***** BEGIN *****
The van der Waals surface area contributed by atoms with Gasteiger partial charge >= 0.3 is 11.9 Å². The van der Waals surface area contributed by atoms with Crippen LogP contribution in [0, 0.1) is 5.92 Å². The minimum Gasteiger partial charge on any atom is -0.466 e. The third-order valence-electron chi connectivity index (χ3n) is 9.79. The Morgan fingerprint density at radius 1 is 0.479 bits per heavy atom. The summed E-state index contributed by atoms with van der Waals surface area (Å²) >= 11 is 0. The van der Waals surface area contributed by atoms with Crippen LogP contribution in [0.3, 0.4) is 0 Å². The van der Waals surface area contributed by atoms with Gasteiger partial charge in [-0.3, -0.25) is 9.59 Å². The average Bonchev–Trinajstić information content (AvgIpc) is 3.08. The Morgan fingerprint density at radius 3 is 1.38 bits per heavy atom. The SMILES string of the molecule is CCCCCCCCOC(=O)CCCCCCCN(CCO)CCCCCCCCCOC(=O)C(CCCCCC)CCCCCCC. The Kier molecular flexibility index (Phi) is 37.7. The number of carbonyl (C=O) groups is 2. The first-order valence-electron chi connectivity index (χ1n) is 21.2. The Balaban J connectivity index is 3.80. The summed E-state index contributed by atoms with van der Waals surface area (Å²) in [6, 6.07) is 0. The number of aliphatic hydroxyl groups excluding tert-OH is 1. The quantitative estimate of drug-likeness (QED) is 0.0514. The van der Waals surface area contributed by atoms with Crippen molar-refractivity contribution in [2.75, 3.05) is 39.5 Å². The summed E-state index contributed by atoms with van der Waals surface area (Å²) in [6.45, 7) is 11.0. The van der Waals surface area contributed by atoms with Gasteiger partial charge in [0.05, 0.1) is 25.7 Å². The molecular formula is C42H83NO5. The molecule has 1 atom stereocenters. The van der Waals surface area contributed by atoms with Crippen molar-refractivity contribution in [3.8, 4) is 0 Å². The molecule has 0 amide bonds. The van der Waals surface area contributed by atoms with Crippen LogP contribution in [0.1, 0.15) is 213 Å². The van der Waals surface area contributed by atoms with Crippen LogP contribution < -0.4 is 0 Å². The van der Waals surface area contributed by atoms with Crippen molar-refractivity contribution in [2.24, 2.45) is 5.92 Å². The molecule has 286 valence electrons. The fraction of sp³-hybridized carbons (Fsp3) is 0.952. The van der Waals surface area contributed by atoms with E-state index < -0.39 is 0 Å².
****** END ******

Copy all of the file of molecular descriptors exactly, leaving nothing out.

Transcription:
The van der Waals surface area contributed by atoms with Gasteiger partial charge >= 0.3 is 11.9 Å². The van der Waals surface area contributed by atoms with Crippen LogP contribution in [0, 0.1) is 5.92 Å². The minimum Gasteiger partial charge on any atom is -0.466 e. The third-order valence-electron chi connectivity index (χ3n) is 9.79. The Morgan fingerprint density at radius 1 is 0.479 bits per heavy atom. The summed E-state index contributed by atoms with van der Waals surface area (Å²) >= 11 is 0. The van der Waals surface area contributed by atoms with Crippen LogP contribution in [0.3, 0.4) is 0 Å². The van der Waals surface area contributed by atoms with Gasteiger partial charge in [-0.3, -0.25) is 9.59 Å². The average Bonchev–Trinajstić information content (AvgIpc) is 3.08. The Morgan fingerprint density at radius 3 is 1.38 bits per heavy atom. The SMILES string of the molecule is CCCCCCCCOC(=O)CCCCCCCN(CCO)CCCCCCCCCOC(=O)C(CCCCCC)CCCCCCC. The Kier molecular flexibility index (Phi) is 37.7. The number of carbonyl (C=O) groups is 2. The first-order valence-electron chi connectivity index (χ1n) is 21.2. The Balaban J connectivity index is 3.80. The summed E-state index contributed by atoms with van der Waals surface area (Å²) in [6, 6.07) is 0. The number of aliphatic hydroxyl groups excluding tert-OH is 1. The quantitative estimate of drug-likeness (QED) is 0.0514. The van der Waals surface area contributed by atoms with Crippen molar-refractivity contribution in [2.75, 3.05) is 39.5 Å². The summed E-state index contributed by atoms with van der Waals surface area (Å²) in [6.45, 7) is 11.0. The van der Waals surface area contributed by atoms with Gasteiger partial charge in [0.05, 0.1) is 25.7 Å². The molecular formula is C42H83NO5. The molecule has 1 atom stereocenters. The van der Waals surface area contributed by atoms with Crippen molar-refractivity contribution in [3.8, 4) is 0 Å². The molecule has 0 amide bonds. The van der Waals surface area contributed by atoms with Crippen LogP contribution in [0.1, 0.15) is 213 Å². The van der Waals surface area contributed by atoms with Crippen LogP contribution < -0.4 is 0 Å². The van der Waals surface area contributed by atoms with Crippen molar-refractivity contribution in [2.24, 2.45) is 5.92 Å². The molecule has 286 valence electrons. The fraction of sp³-hybridized carbons (Fsp3) is 0.952. The van der Waals surface area contributed by atoms with E-state index < -0.39 is 0 Å².